I am little bit confused about the requirements of USB 2.0 high-speed.
USB 2.0. high-speed maximum transfer rate is 480 Mbit/s. So from my understanding to fully utilize this data rate one should use IC(uC or FPGA) with frequency at least 480 MHz.
But for example STM32 F4 series microcontroller provide USB 2.0 high-speed support, though the maximum frequency they run on is 180 MHz.
Also Atmel SAM3U supports high-speed USB, despite absolute maximum frequency of 192 MHz.
How is that?
For Atmel I noticed they have additional clock of 480 MHz just for USB. This is even more confusing, since if microcontroller is capable only of 192 MHz -how it should communicate with internal USB periheral that runs on 480 MHz?
For STM32 it is also weird, in their CubeMX software it seems they run USB from 48 MHz clock. Searching datasheet, only mention I found was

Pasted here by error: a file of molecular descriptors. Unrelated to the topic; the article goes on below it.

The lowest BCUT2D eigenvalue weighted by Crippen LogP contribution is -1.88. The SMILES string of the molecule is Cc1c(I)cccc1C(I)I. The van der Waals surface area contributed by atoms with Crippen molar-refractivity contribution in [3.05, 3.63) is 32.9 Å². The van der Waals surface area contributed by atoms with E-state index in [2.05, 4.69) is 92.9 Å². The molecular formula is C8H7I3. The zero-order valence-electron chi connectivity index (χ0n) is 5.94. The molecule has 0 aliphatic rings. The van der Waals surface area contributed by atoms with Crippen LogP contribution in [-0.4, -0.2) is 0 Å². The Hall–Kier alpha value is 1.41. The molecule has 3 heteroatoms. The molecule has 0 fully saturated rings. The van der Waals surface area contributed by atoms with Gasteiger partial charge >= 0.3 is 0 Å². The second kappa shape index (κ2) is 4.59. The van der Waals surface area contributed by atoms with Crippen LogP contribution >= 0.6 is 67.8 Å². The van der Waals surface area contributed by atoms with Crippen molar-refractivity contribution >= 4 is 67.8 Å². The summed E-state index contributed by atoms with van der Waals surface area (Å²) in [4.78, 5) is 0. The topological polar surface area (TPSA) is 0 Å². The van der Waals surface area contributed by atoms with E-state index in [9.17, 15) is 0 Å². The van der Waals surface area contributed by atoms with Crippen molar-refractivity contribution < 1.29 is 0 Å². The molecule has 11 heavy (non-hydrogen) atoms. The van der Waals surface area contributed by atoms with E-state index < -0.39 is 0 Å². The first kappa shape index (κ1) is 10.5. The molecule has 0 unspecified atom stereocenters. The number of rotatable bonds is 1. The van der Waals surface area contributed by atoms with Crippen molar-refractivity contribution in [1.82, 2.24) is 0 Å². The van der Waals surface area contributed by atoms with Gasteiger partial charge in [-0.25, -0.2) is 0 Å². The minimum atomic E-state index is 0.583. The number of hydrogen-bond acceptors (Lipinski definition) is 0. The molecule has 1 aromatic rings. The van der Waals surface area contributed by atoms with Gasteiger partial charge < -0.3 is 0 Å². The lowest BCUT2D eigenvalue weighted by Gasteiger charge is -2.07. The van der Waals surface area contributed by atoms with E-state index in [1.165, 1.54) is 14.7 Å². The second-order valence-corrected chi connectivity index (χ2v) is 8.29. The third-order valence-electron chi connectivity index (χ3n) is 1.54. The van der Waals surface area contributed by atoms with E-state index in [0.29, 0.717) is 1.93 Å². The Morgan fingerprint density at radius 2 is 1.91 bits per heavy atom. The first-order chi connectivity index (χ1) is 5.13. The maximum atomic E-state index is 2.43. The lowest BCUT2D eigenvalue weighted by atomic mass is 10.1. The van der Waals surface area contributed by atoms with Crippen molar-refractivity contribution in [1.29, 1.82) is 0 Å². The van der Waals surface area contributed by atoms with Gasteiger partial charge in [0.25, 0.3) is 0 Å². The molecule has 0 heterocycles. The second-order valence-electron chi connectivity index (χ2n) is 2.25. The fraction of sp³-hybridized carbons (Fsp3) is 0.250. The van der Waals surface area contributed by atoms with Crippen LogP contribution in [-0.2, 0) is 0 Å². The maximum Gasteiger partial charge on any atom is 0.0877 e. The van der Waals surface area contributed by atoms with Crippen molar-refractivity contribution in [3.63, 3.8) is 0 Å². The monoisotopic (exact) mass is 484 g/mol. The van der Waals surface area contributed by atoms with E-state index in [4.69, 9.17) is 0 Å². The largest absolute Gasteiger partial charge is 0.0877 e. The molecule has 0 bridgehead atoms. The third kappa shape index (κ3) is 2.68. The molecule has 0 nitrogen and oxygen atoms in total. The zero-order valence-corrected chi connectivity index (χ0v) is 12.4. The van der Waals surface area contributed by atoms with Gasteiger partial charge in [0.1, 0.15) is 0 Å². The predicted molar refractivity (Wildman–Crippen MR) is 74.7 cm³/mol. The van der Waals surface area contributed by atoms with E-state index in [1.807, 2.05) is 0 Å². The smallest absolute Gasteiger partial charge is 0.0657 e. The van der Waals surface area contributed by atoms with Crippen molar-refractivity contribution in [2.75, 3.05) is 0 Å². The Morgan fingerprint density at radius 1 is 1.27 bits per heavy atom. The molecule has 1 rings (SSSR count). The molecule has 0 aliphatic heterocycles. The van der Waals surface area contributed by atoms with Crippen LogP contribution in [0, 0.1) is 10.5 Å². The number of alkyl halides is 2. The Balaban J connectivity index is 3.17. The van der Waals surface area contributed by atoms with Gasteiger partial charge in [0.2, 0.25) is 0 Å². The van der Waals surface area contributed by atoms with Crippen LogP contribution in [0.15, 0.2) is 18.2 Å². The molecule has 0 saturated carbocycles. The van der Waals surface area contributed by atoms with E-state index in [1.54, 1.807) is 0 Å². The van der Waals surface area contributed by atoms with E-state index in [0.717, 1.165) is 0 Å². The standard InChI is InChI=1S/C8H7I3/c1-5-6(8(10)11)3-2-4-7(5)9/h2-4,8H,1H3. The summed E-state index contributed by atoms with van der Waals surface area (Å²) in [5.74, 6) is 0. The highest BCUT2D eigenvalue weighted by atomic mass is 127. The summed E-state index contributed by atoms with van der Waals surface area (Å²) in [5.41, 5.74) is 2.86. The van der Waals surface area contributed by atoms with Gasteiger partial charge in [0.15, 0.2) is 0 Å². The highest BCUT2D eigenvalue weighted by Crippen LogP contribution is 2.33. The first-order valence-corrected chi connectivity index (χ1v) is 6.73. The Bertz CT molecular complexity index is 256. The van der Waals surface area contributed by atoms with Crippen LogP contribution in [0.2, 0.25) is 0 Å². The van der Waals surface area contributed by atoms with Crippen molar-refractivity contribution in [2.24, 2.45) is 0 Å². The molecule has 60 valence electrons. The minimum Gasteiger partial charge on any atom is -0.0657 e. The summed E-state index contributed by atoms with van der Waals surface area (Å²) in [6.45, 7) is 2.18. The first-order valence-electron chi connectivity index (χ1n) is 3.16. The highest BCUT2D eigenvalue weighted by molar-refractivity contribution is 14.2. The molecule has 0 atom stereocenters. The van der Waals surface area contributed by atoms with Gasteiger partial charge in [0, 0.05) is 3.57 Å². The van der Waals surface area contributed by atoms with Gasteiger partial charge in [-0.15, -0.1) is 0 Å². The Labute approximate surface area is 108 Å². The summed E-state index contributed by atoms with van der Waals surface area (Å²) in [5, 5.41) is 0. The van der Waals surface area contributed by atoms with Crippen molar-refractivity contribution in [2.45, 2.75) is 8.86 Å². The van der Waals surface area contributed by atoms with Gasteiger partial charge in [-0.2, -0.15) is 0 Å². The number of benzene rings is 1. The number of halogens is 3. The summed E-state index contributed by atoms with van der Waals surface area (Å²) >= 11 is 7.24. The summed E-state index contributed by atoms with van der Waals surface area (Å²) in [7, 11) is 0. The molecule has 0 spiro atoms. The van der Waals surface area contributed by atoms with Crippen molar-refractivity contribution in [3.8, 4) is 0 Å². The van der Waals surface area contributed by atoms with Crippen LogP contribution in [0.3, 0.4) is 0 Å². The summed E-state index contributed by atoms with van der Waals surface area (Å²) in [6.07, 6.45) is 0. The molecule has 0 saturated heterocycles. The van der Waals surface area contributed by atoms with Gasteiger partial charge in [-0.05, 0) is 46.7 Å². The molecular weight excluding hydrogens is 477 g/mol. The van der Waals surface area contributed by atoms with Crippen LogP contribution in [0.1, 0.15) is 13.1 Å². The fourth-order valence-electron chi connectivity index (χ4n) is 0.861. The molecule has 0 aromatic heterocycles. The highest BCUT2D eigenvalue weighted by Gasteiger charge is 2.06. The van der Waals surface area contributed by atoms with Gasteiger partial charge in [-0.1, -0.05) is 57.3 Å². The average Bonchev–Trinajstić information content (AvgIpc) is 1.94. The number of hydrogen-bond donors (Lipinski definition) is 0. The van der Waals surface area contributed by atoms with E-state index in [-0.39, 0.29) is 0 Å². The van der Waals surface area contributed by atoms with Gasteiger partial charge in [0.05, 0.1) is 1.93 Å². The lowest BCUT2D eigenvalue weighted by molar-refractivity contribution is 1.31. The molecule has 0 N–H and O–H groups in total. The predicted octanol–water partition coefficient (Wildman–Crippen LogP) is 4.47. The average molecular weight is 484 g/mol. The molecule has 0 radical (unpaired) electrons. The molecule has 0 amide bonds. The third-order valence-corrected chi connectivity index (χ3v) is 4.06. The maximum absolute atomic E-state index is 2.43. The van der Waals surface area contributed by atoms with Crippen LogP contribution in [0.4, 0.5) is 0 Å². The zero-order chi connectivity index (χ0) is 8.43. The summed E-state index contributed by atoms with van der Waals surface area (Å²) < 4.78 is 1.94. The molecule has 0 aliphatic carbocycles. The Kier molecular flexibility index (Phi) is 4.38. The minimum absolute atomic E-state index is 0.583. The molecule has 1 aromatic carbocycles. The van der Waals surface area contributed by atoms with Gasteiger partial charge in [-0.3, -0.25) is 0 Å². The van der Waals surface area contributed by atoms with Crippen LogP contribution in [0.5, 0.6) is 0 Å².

Bit 15 PHYLPCS:
PHY Low-power clock select This bit selects either 480 MHz or 48 MHz (low-power) PHY mode. In FS and LS modes, the PHY can usually operate on a 48 MHz clock to save power.
0: 480 MHz internal PLL clock
1: 48 MHz external clock
In 480 MHz mode, the UTMI interface operates at either 60 or 30 MHz, depending on whether the 8- or 16-bit data width is selected. In 48 MHz mode, the UTMI interface operates at 48 MHz in FS and LS modes.
So I suppose it uses 48 MHz clock to generate 480 MHz through PLL. But again - if microcontroller itself can only go up to 180 MHz - what is the point of 480 MHz USB?
FPGAs are even more confusing(many run below 480 MHz), but I haven't done much research on FPGA yet, so I will not ask anything(but if you can give some advice/educate about FPGA - you are welcome, I am interested).
The question is - if we use 180 MHz microcontroller and want to transfer data with 480 MHz usb peripheral - how does it match the frequency? What is the process?